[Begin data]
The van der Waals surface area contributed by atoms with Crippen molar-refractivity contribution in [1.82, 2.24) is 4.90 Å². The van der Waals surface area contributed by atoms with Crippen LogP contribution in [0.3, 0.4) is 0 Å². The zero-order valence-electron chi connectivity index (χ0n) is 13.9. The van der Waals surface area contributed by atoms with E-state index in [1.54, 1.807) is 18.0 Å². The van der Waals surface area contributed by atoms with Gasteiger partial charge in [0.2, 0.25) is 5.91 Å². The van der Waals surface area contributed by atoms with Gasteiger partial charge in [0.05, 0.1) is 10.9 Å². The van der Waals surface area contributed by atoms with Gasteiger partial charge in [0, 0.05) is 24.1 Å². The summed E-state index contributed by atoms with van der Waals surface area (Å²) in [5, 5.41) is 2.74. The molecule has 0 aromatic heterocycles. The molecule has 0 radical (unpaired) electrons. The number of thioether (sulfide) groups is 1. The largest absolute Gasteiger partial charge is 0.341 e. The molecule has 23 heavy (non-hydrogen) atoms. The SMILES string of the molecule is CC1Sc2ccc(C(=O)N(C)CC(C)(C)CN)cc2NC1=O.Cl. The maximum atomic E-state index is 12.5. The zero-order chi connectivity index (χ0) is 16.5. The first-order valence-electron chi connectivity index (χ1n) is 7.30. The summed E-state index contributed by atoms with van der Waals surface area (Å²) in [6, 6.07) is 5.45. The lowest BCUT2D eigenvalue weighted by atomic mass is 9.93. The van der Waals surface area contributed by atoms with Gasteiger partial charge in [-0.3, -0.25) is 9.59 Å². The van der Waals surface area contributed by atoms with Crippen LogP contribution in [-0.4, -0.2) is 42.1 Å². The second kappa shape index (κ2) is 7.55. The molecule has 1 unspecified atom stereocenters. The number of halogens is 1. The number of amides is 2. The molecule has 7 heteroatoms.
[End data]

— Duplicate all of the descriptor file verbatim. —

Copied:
The van der Waals surface area contributed by atoms with Crippen molar-refractivity contribution in [1.82, 2.24) is 4.90 Å². The van der Waals surface area contributed by atoms with Crippen LogP contribution in [0.3, 0.4) is 0 Å². The zero-order valence-electron chi connectivity index (χ0n) is 13.9. The van der Waals surface area contributed by atoms with E-state index in [1.54, 1.807) is 18.0 Å². The van der Waals surface area contributed by atoms with Gasteiger partial charge in [0.2, 0.25) is 5.91 Å². The van der Waals surface area contributed by atoms with Gasteiger partial charge in [0.05, 0.1) is 10.9 Å². The van der Waals surface area contributed by atoms with Gasteiger partial charge in [0, 0.05) is 24.1 Å². The summed E-state index contributed by atoms with van der Waals surface area (Å²) in [5, 5.41) is 2.74. The molecule has 0 aromatic heterocycles. The molecule has 0 radical (unpaired) electrons. The number of thioether (sulfide) groups is 1. The largest absolute Gasteiger partial charge is 0.341 e. The molecule has 23 heavy (non-hydrogen) atoms. The SMILES string of the molecule is CC1Sc2ccc(C(=O)N(C)CC(C)(C)CN)cc2NC1=O.Cl. The maximum atomic E-state index is 12.5. The zero-order chi connectivity index (χ0) is 16.5. The first-order valence-electron chi connectivity index (χ1n) is 7.30. The summed E-state index contributed by atoms with van der Waals surface area (Å²) in [6, 6.07) is 5.45. The lowest BCUT2D eigenvalue weighted by atomic mass is 9.93. The van der Waals surface area contributed by atoms with Gasteiger partial charge in [-0.3, -0.25) is 9.59 Å². The van der Waals surface area contributed by atoms with Crippen LogP contribution in [-0.4, -0.2) is 42.1 Å². The second kappa shape index (κ2) is 7.55. The molecule has 1 unspecified atom stereocenters. The number of halogens is 1. The number of amides is 2. The molecule has 7 heteroatoms.